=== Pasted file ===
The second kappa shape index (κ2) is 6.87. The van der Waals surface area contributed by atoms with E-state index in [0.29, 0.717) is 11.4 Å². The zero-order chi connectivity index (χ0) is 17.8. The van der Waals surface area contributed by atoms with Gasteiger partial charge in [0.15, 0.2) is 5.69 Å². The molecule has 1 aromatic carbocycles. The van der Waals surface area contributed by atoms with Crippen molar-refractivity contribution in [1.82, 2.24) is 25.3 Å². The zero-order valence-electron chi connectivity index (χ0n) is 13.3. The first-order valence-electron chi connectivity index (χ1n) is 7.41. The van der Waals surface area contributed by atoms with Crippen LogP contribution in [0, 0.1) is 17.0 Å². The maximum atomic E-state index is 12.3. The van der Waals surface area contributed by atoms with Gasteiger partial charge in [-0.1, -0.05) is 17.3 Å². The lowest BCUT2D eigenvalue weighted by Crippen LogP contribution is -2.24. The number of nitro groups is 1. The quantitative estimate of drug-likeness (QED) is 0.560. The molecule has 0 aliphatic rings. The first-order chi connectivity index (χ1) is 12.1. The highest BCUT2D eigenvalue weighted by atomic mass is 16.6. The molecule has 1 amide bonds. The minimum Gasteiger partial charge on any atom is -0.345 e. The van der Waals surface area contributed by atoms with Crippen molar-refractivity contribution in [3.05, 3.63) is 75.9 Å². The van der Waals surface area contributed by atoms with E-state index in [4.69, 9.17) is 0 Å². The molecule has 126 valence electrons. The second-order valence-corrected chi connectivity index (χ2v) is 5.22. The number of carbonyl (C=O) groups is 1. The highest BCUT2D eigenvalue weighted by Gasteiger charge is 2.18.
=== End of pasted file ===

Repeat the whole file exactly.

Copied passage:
The second kappa shape index (κ2) is 6.87. The van der Waals surface area contributed by atoms with E-state index in [0.29, 0.717) is 11.4 Å². The zero-order chi connectivity index (χ0) is 17.8. The van der Waals surface area contributed by atoms with Gasteiger partial charge in [0.15, 0.2) is 5.69 Å². The molecule has 1 aromatic carbocycles. The van der Waals surface area contributed by atoms with Crippen molar-refractivity contribution in [1.82, 2.24) is 25.3 Å². The zero-order valence-electron chi connectivity index (χ0n) is 13.3. The first-order valence-electron chi connectivity index (χ1n) is 7.41. The van der Waals surface area contributed by atoms with Crippen LogP contribution in [0, 0.1) is 17.0 Å². The maximum atomic E-state index is 12.3. The van der Waals surface area contributed by atoms with Gasteiger partial charge in [-0.1, -0.05) is 17.3 Å². The lowest BCUT2D eigenvalue weighted by Crippen LogP contribution is -2.24. The number of nitro groups is 1. The quantitative estimate of drug-likeness (QED) is 0.560. The molecule has 0 aliphatic rings. The first-order chi connectivity index (χ1) is 12.1. The highest BCUT2D eigenvalue weighted by atomic mass is 16.6. The molecule has 1 amide bonds. The minimum Gasteiger partial charge on any atom is -0.345 e. The van der Waals surface area contributed by atoms with Crippen molar-refractivity contribution in [3.05, 3.63) is 75.9 Å². The van der Waals surface area contributed by atoms with E-state index in [4.69, 9.17) is 0 Å². The molecule has 126 valence electrons. The second-order valence-corrected chi connectivity index (χ2v) is 5.22. The number of carbonyl (C=O) groups is 1. The highest BCUT2D eigenvalue weighted by Gasteiger charge is 2.18.